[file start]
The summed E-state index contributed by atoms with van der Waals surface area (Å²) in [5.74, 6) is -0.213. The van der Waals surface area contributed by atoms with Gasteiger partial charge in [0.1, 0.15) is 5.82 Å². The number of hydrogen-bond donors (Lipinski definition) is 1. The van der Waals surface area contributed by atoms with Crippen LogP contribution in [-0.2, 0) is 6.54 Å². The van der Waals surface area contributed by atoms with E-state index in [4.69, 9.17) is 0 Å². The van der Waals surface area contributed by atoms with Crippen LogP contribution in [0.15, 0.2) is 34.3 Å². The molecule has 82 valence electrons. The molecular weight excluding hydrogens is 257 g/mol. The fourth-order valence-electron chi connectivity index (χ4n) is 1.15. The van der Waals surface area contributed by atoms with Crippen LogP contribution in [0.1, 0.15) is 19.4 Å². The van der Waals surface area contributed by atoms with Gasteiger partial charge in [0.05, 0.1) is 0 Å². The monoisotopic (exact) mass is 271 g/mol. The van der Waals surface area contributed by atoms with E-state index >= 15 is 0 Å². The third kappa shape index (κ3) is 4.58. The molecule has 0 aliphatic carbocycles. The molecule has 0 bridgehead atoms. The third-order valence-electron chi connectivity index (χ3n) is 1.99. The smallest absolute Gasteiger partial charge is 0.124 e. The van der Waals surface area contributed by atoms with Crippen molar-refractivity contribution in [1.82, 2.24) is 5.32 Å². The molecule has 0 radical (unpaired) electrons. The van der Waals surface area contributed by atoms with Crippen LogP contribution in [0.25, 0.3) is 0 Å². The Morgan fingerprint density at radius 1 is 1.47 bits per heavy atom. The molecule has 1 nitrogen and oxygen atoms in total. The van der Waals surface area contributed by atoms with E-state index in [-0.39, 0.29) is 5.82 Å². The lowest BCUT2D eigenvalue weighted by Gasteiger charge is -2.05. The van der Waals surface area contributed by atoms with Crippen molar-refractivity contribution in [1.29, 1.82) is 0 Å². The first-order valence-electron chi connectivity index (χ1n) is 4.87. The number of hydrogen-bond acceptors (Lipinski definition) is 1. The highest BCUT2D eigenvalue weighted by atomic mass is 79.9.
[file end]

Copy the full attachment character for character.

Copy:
The summed E-state index contributed by atoms with van der Waals surface area (Å²) in [5.74, 6) is -0.213. The van der Waals surface area contributed by atoms with Gasteiger partial charge in [0.1, 0.15) is 5.82 Å². The number of hydrogen-bond donors (Lipinski definition) is 1. The van der Waals surface area contributed by atoms with Crippen LogP contribution in [-0.2, 0) is 6.54 Å². The van der Waals surface area contributed by atoms with E-state index in [4.69, 9.17) is 0 Å². The van der Waals surface area contributed by atoms with Crippen LogP contribution in [0.15, 0.2) is 34.3 Å². The molecule has 82 valence electrons. The molecular weight excluding hydrogens is 257 g/mol. The fourth-order valence-electron chi connectivity index (χ4n) is 1.15. The van der Waals surface area contributed by atoms with Crippen LogP contribution in [0.1, 0.15) is 19.4 Å². The van der Waals surface area contributed by atoms with Gasteiger partial charge in [0.05, 0.1) is 0 Å². The monoisotopic (exact) mass is 271 g/mol. The van der Waals surface area contributed by atoms with E-state index >= 15 is 0 Å². The third kappa shape index (κ3) is 4.58. The molecule has 0 aliphatic carbocycles. The molecule has 0 bridgehead atoms. The third-order valence-electron chi connectivity index (χ3n) is 1.99. The smallest absolute Gasteiger partial charge is 0.124 e. The van der Waals surface area contributed by atoms with Crippen molar-refractivity contribution in [1.82, 2.24) is 5.32 Å². The molecule has 0 radical (unpaired) electrons. The van der Waals surface area contributed by atoms with Crippen LogP contribution in [0.25, 0.3) is 0 Å². The Morgan fingerprint density at radius 1 is 1.47 bits per heavy atom. The molecule has 1 nitrogen and oxygen atoms in total. The van der Waals surface area contributed by atoms with E-state index in [-0.39, 0.29) is 5.82 Å². The lowest BCUT2D eigenvalue weighted by Gasteiger charge is -2.05. The van der Waals surface area contributed by atoms with Crippen molar-refractivity contribution in [1.29, 1.82) is 0 Å². The first-order valence-electron chi connectivity index (χ1n) is 4.87. The number of hydrogen-bond acceptors (Lipinski definition) is 1. The highest BCUT2D eigenvalue weighted by atomic mass is 79.9.